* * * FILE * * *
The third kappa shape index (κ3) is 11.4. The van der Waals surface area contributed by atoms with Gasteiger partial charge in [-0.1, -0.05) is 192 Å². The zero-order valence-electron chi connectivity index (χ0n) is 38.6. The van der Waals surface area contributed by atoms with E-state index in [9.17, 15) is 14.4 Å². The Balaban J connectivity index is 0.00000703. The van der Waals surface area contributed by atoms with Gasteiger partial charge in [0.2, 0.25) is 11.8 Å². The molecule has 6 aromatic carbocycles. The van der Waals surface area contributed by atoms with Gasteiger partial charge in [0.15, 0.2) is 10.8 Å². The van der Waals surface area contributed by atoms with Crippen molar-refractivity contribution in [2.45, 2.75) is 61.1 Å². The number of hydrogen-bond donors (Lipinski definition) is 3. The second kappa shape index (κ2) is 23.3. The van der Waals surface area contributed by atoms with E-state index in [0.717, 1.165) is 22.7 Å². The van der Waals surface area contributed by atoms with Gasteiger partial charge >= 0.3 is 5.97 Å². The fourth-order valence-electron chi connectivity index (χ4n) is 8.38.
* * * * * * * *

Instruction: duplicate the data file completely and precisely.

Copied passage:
The third kappa shape index (κ3) is 11.4. The van der Waals surface area contributed by atoms with Gasteiger partial charge in [-0.1, -0.05) is 192 Å². The zero-order valence-electron chi connectivity index (χ0n) is 38.6. The van der Waals surface area contributed by atoms with E-state index in [9.17, 15) is 14.4 Å². The Balaban J connectivity index is 0.00000703. The van der Waals surface area contributed by atoms with Gasteiger partial charge in [0.2, 0.25) is 11.8 Å². The molecule has 6 aromatic carbocycles. The van der Waals surface area contributed by atoms with Gasteiger partial charge in [0.15, 0.2) is 10.8 Å². The van der Waals surface area contributed by atoms with Crippen molar-refractivity contribution in [2.45, 2.75) is 61.1 Å². The number of hydrogen-bond donors (Lipinski definition) is 3. The second kappa shape index (κ2) is 23.3. The van der Waals surface area contributed by atoms with E-state index in [0.717, 1.165) is 22.7 Å². The van der Waals surface area contributed by atoms with Gasteiger partial charge >= 0.3 is 5.97 Å². The fourth-order valence-electron chi connectivity index (χ4n) is 8.38.